The Riesling grape is hearty, late budding and has a thick stalk, allowing it to be grown throughout the world, in various climatic regions. Excellent vineyard sites can be found in the Clare and Eden Valleys in Australia, the Finger Lakes of NY, northern Italy, Austria, the Willamette Valley in Oregon, Hungary, or even right here in the Czech Republic.

Now, how do you sort through the sweet vs. the dry Rieslings? An excellent frame of reference is alcohol content, or the alcohol percentage, easily found on any wine label.

A general rule is that Rieslings containing an alcohol content below 11% will be on the sweeter side. This is due to the fact that the winemaker may have halted fermentation, allowing for a slightly higher residual sugar in the wine. Rieslings that have a 12% or higher alcohol content will generally be on the drier side, as the fermentation process was completely finished, leaving little to no residual sugar.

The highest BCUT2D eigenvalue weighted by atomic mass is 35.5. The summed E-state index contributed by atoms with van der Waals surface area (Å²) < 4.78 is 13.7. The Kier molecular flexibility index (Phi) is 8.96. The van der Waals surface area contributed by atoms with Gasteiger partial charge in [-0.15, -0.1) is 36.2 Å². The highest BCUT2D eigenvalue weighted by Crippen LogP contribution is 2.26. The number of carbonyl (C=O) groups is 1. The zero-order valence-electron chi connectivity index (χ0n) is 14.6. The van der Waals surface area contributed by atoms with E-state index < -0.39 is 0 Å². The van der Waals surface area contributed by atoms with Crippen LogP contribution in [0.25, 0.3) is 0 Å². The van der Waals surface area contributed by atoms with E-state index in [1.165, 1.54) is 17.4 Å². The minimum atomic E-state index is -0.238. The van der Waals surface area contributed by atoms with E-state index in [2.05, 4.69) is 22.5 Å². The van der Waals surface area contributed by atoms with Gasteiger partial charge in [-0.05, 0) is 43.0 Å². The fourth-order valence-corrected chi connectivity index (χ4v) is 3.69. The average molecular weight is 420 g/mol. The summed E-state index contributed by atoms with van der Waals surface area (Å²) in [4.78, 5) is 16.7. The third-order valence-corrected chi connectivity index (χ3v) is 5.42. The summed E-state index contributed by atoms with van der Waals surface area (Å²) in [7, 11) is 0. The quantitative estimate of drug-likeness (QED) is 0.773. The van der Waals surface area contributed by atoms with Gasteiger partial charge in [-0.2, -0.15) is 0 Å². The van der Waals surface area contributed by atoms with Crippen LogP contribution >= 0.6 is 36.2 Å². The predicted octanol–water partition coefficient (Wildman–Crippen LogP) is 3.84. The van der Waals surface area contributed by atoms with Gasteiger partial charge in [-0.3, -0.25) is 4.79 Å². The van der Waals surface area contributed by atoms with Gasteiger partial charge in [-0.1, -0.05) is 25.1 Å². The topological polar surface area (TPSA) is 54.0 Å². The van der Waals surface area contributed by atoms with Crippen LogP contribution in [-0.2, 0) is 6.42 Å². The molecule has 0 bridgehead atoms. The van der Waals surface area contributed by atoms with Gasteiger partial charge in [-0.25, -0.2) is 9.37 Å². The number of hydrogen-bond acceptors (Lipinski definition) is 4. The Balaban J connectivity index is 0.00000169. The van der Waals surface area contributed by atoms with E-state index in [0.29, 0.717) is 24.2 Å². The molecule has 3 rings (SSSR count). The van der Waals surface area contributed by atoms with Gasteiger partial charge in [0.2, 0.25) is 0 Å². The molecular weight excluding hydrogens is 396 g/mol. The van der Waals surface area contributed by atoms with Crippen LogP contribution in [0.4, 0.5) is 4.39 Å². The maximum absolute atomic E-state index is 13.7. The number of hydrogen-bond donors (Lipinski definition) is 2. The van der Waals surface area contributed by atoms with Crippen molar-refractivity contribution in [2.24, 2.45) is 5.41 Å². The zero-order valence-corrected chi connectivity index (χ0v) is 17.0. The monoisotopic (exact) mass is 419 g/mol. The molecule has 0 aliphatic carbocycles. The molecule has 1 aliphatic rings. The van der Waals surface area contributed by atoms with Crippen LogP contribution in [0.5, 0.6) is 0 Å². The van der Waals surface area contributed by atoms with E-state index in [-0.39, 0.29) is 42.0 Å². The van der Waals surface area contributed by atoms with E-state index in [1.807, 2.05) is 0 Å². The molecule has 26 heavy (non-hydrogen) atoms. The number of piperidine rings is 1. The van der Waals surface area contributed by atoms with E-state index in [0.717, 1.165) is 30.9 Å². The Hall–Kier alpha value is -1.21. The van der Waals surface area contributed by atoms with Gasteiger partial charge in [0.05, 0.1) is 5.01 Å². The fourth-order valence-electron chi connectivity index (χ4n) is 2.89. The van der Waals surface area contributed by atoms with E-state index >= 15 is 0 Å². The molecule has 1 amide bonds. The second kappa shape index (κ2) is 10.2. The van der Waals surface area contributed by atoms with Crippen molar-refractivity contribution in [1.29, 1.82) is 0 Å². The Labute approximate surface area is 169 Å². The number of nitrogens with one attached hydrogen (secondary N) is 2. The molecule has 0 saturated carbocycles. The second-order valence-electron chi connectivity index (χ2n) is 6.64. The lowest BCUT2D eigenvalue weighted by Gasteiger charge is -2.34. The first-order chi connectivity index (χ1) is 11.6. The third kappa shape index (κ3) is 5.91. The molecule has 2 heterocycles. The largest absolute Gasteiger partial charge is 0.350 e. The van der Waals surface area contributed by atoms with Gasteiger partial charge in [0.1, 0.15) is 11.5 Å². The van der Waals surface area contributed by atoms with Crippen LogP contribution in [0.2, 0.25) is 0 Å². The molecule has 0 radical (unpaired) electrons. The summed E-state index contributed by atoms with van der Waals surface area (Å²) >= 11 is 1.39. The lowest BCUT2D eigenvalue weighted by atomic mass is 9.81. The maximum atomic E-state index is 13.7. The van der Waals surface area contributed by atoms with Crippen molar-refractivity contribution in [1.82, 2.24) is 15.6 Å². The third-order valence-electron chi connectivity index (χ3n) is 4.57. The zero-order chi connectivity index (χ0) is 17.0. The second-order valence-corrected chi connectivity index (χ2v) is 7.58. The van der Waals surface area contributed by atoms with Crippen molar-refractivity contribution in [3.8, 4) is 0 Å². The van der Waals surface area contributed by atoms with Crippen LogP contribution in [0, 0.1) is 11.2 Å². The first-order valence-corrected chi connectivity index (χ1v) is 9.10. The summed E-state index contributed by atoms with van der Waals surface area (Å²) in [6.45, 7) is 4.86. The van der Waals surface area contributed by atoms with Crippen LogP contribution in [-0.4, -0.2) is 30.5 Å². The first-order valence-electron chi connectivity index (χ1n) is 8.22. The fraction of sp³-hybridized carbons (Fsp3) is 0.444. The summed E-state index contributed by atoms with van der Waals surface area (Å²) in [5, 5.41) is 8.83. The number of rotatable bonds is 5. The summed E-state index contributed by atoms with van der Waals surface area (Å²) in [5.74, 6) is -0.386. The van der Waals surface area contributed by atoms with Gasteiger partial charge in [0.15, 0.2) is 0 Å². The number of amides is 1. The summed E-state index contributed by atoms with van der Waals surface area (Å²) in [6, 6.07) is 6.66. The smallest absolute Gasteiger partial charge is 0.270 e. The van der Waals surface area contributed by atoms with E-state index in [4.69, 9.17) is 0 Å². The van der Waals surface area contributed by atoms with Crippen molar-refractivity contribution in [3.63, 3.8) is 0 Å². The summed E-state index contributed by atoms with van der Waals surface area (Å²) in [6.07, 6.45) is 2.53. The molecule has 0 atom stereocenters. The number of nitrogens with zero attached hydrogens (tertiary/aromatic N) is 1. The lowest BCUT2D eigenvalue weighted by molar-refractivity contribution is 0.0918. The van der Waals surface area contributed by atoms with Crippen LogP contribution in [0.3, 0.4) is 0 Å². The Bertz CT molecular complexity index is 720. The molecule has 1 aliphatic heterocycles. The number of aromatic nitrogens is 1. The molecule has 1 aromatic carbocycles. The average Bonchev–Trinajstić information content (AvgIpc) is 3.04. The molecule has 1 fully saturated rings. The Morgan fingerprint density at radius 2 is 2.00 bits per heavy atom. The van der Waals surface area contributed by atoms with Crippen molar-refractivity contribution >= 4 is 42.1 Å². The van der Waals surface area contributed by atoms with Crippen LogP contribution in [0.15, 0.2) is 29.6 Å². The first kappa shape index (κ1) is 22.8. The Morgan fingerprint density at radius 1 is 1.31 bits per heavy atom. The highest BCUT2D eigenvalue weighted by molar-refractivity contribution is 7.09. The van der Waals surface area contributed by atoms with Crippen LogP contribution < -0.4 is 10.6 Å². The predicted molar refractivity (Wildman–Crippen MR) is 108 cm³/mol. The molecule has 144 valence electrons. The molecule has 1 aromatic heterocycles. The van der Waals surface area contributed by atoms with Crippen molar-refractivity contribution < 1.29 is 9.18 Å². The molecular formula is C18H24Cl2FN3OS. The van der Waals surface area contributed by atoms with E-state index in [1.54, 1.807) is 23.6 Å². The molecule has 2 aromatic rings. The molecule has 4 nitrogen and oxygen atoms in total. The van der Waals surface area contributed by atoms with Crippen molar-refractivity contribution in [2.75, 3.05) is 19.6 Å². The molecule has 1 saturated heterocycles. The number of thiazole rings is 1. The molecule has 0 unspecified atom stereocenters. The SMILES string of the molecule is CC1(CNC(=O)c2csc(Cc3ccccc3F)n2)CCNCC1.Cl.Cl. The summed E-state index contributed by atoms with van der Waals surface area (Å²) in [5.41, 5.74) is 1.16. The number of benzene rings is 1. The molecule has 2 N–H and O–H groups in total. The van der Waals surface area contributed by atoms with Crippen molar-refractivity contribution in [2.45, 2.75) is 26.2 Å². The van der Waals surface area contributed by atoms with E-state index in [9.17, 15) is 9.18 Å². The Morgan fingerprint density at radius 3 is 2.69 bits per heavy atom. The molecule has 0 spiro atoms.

Riesling can easily be paired with pork dishes, creamy noodle dishes and schnitzel, yet can offer a lovely dessert pairing to a lemon custard tart.

A delicious example of aged Riesling: Thanisch ‘Brauneberger Juffer’ 1993 German Auslese

Riesling Samples at the Salon ČR



Reisten Winery“Maidenburg” Pálava Výběr z hroznů (Selection of Grapes) | 2017 VOC Mikulov, Czech Republic

From my very first sip of Pálava in July 2018, I knew that I had stumbled upon something unique : A juicy, textured, aromatic wine that was enhanced by slightly sweet notes of lychee and tangerine. All of my previous tasting experience led me to believe it was a Gewürztraminer, yet there was a restrained floral aromatic component which had me questioning my instinct. I have since written about Pálava as I am constantly intrigued by its varying Moravian expressions.